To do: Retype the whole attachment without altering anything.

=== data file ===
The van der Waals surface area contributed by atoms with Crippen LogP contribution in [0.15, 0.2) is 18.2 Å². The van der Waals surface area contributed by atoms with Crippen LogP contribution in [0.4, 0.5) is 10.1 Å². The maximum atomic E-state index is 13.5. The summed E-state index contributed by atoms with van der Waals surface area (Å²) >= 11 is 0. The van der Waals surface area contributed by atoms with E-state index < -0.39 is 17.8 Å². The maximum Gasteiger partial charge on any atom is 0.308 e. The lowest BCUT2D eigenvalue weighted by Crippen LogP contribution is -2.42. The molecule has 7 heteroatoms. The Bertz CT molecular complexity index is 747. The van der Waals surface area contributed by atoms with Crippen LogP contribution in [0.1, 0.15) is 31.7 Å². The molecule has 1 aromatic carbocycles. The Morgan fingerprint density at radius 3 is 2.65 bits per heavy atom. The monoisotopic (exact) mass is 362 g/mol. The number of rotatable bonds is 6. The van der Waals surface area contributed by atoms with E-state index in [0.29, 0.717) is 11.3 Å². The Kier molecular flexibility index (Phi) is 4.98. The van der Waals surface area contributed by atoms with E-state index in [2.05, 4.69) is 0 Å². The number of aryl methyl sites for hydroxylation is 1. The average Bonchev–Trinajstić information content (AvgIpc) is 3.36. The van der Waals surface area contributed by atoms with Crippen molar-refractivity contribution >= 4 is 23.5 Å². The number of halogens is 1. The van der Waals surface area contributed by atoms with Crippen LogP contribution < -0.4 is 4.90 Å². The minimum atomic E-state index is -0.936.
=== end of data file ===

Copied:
The van der Waals surface area contributed by atoms with Crippen LogP contribution in [0.15, 0.2) is 18.2 Å². The van der Waals surface area contributed by atoms with Crippen LogP contribution in [0.4, 0.5) is 10.1 Å². The maximum atomic E-state index is 13.5. The summed E-state index contributed by atoms with van der Waals surface area (Å²) >= 11 is 0. The van der Waals surface area contributed by atoms with E-state index < -0.39 is 17.8 Å². The maximum Gasteiger partial charge on any atom is 0.308 e. The lowest BCUT2D eigenvalue weighted by Crippen LogP contribution is -2.42. The molecule has 7 heteroatoms. The Bertz CT molecular complexity index is 747. The van der Waals surface area contributed by atoms with Crippen LogP contribution in [0.1, 0.15) is 31.7 Å². The molecule has 1 aromatic carbocycles. The Morgan fingerprint density at radius 3 is 2.65 bits per heavy atom. The monoisotopic (exact) mass is 362 g/mol. The number of rotatable bonds is 6. The van der Waals surface area contributed by atoms with E-state index in [0.29, 0.717) is 11.3 Å². The Kier molecular flexibility index (Phi) is 4.98. The van der Waals surface area contributed by atoms with E-state index in [2.05, 4.69) is 0 Å². The number of aryl methyl sites for hydroxylation is 1. The average Bonchev–Trinajstić information content (AvgIpc) is 3.36. The van der Waals surface area contributed by atoms with Crippen molar-refractivity contribution >= 4 is 23.5 Å². The number of halogens is 1. The van der Waals surface area contributed by atoms with Crippen LogP contribution < -0.4 is 4.90 Å². The minimum atomic E-state index is -0.936.